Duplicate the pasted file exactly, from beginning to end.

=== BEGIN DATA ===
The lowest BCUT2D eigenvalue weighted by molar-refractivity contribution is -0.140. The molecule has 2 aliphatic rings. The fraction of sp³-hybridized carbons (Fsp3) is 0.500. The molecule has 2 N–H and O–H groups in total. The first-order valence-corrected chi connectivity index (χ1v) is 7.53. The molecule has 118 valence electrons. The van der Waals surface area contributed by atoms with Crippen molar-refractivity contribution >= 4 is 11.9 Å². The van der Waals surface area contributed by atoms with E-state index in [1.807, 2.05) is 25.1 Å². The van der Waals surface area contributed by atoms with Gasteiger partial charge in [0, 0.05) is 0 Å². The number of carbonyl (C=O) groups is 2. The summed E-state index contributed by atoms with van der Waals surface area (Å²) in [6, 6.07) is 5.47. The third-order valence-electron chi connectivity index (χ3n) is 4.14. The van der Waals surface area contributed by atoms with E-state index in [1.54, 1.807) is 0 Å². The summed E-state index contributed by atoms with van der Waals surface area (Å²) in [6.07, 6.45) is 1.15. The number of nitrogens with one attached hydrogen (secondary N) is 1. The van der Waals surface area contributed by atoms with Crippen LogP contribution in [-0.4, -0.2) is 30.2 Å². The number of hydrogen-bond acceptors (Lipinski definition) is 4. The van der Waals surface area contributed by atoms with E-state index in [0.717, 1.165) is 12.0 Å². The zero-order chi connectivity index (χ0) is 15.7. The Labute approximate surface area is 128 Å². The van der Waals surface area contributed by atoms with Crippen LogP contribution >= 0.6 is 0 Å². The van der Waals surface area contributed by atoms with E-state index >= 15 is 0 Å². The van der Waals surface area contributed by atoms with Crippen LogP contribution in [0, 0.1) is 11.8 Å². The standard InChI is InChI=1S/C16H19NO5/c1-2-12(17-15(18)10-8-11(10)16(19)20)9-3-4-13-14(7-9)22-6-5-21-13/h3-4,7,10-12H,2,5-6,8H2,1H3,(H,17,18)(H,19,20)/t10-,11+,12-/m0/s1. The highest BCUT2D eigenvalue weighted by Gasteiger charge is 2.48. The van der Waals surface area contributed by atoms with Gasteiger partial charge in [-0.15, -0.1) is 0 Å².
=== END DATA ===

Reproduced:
The lowest BCUT2D eigenvalue weighted by molar-refractivity contribution is -0.140. The molecule has 2 aliphatic rings. The fraction of sp³-hybridized carbons (Fsp3) is 0.500. The molecule has 2 N–H and O–H groups in total. The first-order valence-corrected chi connectivity index (χ1v) is 7.53. The molecule has 118 valence electrons. The van der Waals surface area contributed by atoms with Crippen molar-refractivity contribution >= 4 is 11.9 Å². The van der Waals surface area contributed by atoms with E-state index in [1.807, 2.05) is 25.1 Å². The van der Waals surface area contributed by atoms with Gasteiger partial charge in [0, 0.05) is 0 Å². The number of carbonyl (C=O) groups is 2. The summed E-state index contributed by atoms with van der Waals surface area (Å²) in [6, 6.07) is 5.47. The third-order valence-electron chi connectivity index (χ3n) is 4.14. The van der Waals surface area contributed by atoms with E-state index in [1.54, 1.807) is 0 Å². The summed E-state index contributed by atoms with van der Waals surface area (Å²) in [6.07, 6.45) is 1.15. The number of nitrogens with one attached hydrogen (secondary N) is 1. The van der Waals surface area contributed by atoms with Crippen LogP contribution in [-0.4, -0.2) is 30.2 Å². The number of hydrogen-bond acceptors (Lipinski definition) is 4. The van der Waals surface area contributed by atoms with E-state index in [0.717, 1.165) is 12.0 Å². The zero-order chi connectivity index (χ0) is 15.7. The Labute approximate surface area is 128 Å². The van der Waals surface area contributed by atoms with Crippen LogP contribution >= 0.6 is 0 Å². The van der Waals surface area contributed by atoms with E-state index >= 15 is 0 Å². The van der Waals surface area contributed by atoms with Crippen LogP contribution in [0, 0.1) is 11.8 Å². The standard InChI is InChI=1S/C16H19NO5/c1-2-12(17-15(18)10-8-11(10)16(19)20)9-3-4-13-14(7-9)22-6-5-21-13/h3-4,7,10-12H,2,5-6,8H2,1H3,(H,17,18)(H,19,20)/t10-,11+,12-/m0/s1. The highest BCUT2D eigenvalue weighted by Gasteiger charge is 2.48. The van der Waals surface area contributed by atoms with Gasteiger partial charge in [-0.15, -0.1) is 0 Å².